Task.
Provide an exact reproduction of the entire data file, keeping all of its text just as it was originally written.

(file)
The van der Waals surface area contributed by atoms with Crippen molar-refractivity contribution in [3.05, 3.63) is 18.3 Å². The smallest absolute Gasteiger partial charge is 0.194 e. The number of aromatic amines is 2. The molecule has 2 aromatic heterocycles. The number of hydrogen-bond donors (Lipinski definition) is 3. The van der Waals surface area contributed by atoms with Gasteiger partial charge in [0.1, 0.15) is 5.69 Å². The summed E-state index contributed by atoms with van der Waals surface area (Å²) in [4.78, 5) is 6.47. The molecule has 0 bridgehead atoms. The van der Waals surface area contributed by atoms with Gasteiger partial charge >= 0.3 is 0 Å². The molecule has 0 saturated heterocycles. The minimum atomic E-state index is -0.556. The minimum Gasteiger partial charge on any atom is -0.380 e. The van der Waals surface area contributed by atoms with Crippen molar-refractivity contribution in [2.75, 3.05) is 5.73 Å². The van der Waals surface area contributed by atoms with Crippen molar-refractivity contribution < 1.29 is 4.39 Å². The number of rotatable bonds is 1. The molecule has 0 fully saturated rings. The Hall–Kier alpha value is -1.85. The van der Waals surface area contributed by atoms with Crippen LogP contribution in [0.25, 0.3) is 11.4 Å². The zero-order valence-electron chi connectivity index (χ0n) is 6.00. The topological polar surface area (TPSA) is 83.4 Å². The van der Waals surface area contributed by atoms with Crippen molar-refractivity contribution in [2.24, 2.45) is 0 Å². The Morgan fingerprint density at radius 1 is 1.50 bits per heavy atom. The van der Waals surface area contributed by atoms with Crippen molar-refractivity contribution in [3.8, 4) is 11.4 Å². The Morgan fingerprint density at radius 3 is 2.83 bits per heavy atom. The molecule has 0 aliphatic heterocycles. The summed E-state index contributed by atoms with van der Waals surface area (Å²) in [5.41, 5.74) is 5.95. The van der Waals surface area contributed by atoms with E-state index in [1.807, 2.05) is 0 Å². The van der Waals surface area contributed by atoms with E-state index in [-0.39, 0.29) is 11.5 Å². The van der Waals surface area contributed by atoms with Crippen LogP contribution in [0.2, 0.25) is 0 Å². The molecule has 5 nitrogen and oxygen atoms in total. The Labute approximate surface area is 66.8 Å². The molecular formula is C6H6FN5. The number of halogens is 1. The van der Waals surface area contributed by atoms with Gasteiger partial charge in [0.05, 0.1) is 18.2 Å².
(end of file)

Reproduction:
The van der Waals surface area contributed by atoms with Crippen molar-refractivity contribution in [3.05, 3.63) is 18.3 Å². The smallest absolute Gasteiger partial charge is 0.194 e. The number of aromatic amines is 2. The molecule has 2 aromatic heterocycles. The number of hydrogen-bond donors (Lipinski definition) is 3. The van der Waals surface area contributed by atoms with Gasteiger partial charge in [0.1, 0.15) is 5.69 Å². The summed E-state index contributed by atoms with van der Waals surface area (Å²) in [4.78, 5) is 6.47. The molecule has 0 bridgehead atoms. The van der Waals surface area contributed by atoms with Gasteiger partial charge >= 0.3 is 0 Å². The molecule has 0 saturated heterocycles. The minimum atomic E-state index is -0.556. The minimum Gasteiger partial charge on any atom is -0.380 e. The van der Waals surface area contributed by atoms with Crippen molar-refractivity contribution in [2.75, 3.05) is 5.73 Å². The van der Waals surface area contributed by atoms with Crippen molar-refractivity contribution < 1.29 is 4.39 Å². The number of rotatable bonds is 1. The molecule has 0 fully saturated rings. The Hall–Kier alpha value is -1.85. The van der Waals surface area contributed by atoms with Crippen LogP contribution in [0.25, 0.3) is 11.4 Å². The zero-order valence-electron chi connectivity index (χ0n) is 6.00. The topological polar surface area (TPSA) is 83.4 Å². The van der Waals surface area contributed by atoms with Crippen molar-refractivity contribution in [2.24, 2.45) is 0 Å². The Morgan fingerprint density at radius 1 is 1.50 bits per heavy atom. The van der Waals surface area contributed by atoms with Crippen molar-refractivity contribution in [3.8, 4) is 11.4 Å². The Morgan fingerprint density at radius 3 is 2.83 bits per heavy atom. The molecule has 0 aliphatic heterocycles. The summed E-state index contributed by atoms with van der Waals surface area (Å²) in [5.41, 5.74) is 5.95. The van der Waals surface area contributed by atoms with E-state index in [1.807, 2.05) is 0 Å². The van der Waals surface area contributed by atoms with E-state index in [-0.39, 0.29) is 11.5 Å². The van der Waals surface area contributed by atoms with Crippen LogP contribution in [0.2, 0.25) is 0 Å². The molecule has 5 nitrogen and oxygen atoms in total. The Labute approximate surface area is 66.8 Å². The molecular formula is C6H6FN5. The number of halogens is 1. The van der Waals surface area contributed by atoms with Gasteiger partial charge in [0.05, 0.1) is 18.2 Å².